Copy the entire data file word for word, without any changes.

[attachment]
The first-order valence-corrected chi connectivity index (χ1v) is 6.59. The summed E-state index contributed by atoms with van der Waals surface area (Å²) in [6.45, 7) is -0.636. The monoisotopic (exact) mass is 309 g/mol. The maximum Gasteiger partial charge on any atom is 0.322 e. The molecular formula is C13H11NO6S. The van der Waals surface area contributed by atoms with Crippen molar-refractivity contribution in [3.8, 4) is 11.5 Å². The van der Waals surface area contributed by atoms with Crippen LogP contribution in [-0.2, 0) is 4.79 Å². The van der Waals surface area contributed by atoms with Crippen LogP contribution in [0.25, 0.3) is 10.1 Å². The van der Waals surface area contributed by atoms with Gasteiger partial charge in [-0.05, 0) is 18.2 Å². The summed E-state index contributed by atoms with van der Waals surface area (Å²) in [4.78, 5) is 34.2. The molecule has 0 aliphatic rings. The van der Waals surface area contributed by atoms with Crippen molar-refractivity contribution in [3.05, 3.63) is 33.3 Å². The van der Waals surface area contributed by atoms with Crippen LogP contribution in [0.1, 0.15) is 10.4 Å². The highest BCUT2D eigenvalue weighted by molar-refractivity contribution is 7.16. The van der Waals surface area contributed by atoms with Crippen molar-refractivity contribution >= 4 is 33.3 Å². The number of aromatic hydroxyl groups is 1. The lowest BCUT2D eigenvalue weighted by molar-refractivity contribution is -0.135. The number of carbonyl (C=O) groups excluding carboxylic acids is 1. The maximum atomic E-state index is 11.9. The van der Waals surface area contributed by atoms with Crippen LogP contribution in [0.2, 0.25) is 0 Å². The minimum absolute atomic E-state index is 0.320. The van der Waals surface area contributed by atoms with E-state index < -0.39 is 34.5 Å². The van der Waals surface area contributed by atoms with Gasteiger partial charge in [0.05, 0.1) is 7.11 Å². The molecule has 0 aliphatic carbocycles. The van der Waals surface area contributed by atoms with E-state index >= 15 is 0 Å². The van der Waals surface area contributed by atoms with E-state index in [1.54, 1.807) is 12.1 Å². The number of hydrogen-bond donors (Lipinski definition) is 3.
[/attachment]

The first-order valence-corrected chi connectivity index (χ1v) is 6.59. The summed E-state index contributed by atoms with van der Waals surface area (Å²) in [6.45, 7) is -0.636. The monoisotopic (exact) mass is 309 g/mol. The maximum Gasteiger partial charge on any atom is 0.322 e. The molecular formula is C13H11NO6S. The van der Waals surface area contributed by atoms with Crippen molar-refractivity contribution in [3.8, 4) is 11.5 Å². The van der Waals surface area contributed by atoms with Crippen LogP contribution in [-0.2, 0) is 4.79 Å². The van der Waals surface area contributed by atoms with Crippen LogP contribution in [0.25, 0.3) is 10.1 Å². The van der Waals surface area contributed by atoms with Gasteiger partial charge in [-0.05, 0) is 18.2 Å². The summed E-state index contributed by atoms with van der Waals surface area (Å²) in [4.78, 5) is 34.2. The molecule has 0 aliphatic rings. The van der Waals surface area contributed by atoms with Crippen molar-refractivity contribution in [3.05, 3.63) is 33.3 Å². The van der Waals surface area contributed by atoms with Crippen LogP contribution in [0.1, 0.15) is 10.4 Å². The highest BCUT2D eigenvalue weighted by molar-refractivity contribution is 7.16. The van der Waals surface area contributed by atoms with Crippen molar-refractivity contribution >= 4 is 33.3 Å². The number of aromatic hydroxyl groups is 1. The lowest BCUT2D eigenvalue weighted by molar-refractivity contribution is -0.135. The number of carbonyl (C=O) groups excluding carboxylic acids is 1. The maximum atomic E-state index is 11.9. The van der Waals surface area contributed by atoms with Crippen LogP contribution in [0.2, 0.25) is 0 Å². The minimum absolute atomic E-state index is 0.320. The van der Waals surface area contributed by atoms with E-state index < -0.39 is 34.5 Å². The van der Waals surface area contributed by atoms with Gasteiger partial charge in [0.05, 0.1) is 7.11 Å². The molecule has 0 aliphatic carbocycles. The van der Waals surface area contributed by atoms with E-state index >= 15 is 0 Å². The van der Waals surface area contributed by atoms with E-state index in [1.54, 1.807) is 12.1 Å². The number of hydrogen-bond donors (Lipinski definition) is 3.